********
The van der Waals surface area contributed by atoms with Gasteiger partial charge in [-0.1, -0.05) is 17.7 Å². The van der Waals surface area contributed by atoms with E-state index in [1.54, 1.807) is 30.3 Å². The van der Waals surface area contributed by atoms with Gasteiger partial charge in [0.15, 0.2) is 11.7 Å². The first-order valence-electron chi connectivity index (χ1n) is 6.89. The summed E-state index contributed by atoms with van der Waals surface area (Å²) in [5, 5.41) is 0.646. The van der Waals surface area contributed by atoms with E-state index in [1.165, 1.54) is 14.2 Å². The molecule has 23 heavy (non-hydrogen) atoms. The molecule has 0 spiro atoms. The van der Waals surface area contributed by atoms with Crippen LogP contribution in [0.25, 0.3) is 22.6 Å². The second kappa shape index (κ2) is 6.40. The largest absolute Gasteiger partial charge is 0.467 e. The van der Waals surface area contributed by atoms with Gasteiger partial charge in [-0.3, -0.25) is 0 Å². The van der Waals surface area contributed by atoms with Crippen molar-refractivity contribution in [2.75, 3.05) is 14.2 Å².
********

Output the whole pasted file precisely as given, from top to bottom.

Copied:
The van der Waals surface area contributed by atoms with Gasteiger partial charge in [-0.1, -0.05) is 17.7 Å². The van der Waals surface area contributed by atoms with E-state index in [1.54, 1.807) is 30.3 Å². The van der Waals surface area contributed by atoms with Gasteiger partial charge in [0.15, 0.2) is 11.7 Å². The first-order valence-electron chi connectivity index (χ1n) is 6.89. The summed E-state index contributed by atoms with van der Waals surface area (Å²) in [5, 5.41) is 0.646. The van der Waals surface area contributed by atoms with E-state index in [1.165, 1.54) is 14.2 Å². The molecule has 23 heavy (non-hydrogen) atoms. The molecule has 0 spiro atoms. The van der Waals surface area contributed by atoms with Crippen LogP contribution in [0.25, 0.3) is 22.6 Å². The second kappa shape index (κ2) is 6.40. The largest absolute Gasteiger partial charge is 0.467 e. The van der Waals surface area contributed by atoms with Gasteiger partial charge in [-0.3, -0.25) is 0 Å². The van der Waals surface area contributed by atoms with Crippen molar-refractivity contribution in [2.75, 3.05) is 14.2 Å².